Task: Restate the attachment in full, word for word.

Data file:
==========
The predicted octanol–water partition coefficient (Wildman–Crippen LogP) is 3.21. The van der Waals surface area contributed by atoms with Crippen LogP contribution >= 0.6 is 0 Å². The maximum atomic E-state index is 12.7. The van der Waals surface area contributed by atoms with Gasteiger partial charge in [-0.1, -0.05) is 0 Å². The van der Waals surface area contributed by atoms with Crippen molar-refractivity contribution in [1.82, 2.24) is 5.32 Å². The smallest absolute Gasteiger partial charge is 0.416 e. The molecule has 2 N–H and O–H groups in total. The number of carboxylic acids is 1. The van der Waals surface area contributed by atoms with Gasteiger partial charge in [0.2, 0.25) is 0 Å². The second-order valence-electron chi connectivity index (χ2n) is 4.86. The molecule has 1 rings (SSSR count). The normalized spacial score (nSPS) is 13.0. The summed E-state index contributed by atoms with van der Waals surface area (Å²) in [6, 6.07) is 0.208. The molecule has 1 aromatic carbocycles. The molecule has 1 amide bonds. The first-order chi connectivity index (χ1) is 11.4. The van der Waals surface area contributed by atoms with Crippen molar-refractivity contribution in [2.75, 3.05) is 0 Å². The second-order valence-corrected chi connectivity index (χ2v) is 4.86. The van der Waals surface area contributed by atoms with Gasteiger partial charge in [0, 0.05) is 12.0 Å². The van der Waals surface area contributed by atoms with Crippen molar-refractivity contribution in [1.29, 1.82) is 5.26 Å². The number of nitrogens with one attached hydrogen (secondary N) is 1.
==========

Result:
The predicted octanol–water partition coefficient (Wildman–Crippen LogP) is 3.21. The van der Waals surface area contributed by atoms with Crippen LogP contribution >= 0.6 is 0 Å². The maximum atomic E-state index is 12.7. The van der Waals surface area contributed by atoms with Gasteiger partial charge in [-0.1, -0.05) is 0 Å². The van der Waals surface area contributed by atoms with Crippen molar-refractivity contribution in [1.82, 2.24) is 5.32 Å². The smallest absolute Gasteiger partial charge is 0.416 e. The molecule has 2 N–H and O–H groups in total. The number of carboxylic acids is 1. The van der Waals surface area contributed by atoms with Gasteiger partial charge in [0.2, 0.25) is 0 Å². The second-order valence-electron chi connectivity index (χ2n) is 4.86. The molecule has 1 rings (SSSR count). The normalized spacial score (nSPS) is 13.0. The summed E-state index contributed by atoms with van der Waals surface area (Å²) in [6, 6.07) is 0.208. The molecule has 1 aromatic carbocycles. The molecule has 1 amide bonds. The first-order chi connectivity index (χ1) is 11.4. The van der Waals surface area contributed by atoms with Crippen molar-refractivity contribution in [2.75, 3.05) is 0 Å². The second-order valence-corrected chi connectivity index (χ2v) is 4.86. The van der Waals surface area contributed by atoms with Gasteiger partial charge in [0, 0.05) is 12.0 Å². The van der Waals surface area contributed by atoms with Crippen molar-refractivity contribution in [1.29, 1.82) is 5.26 Å². The number of nitrogens with one attached hydrogen (secondary N) is 1.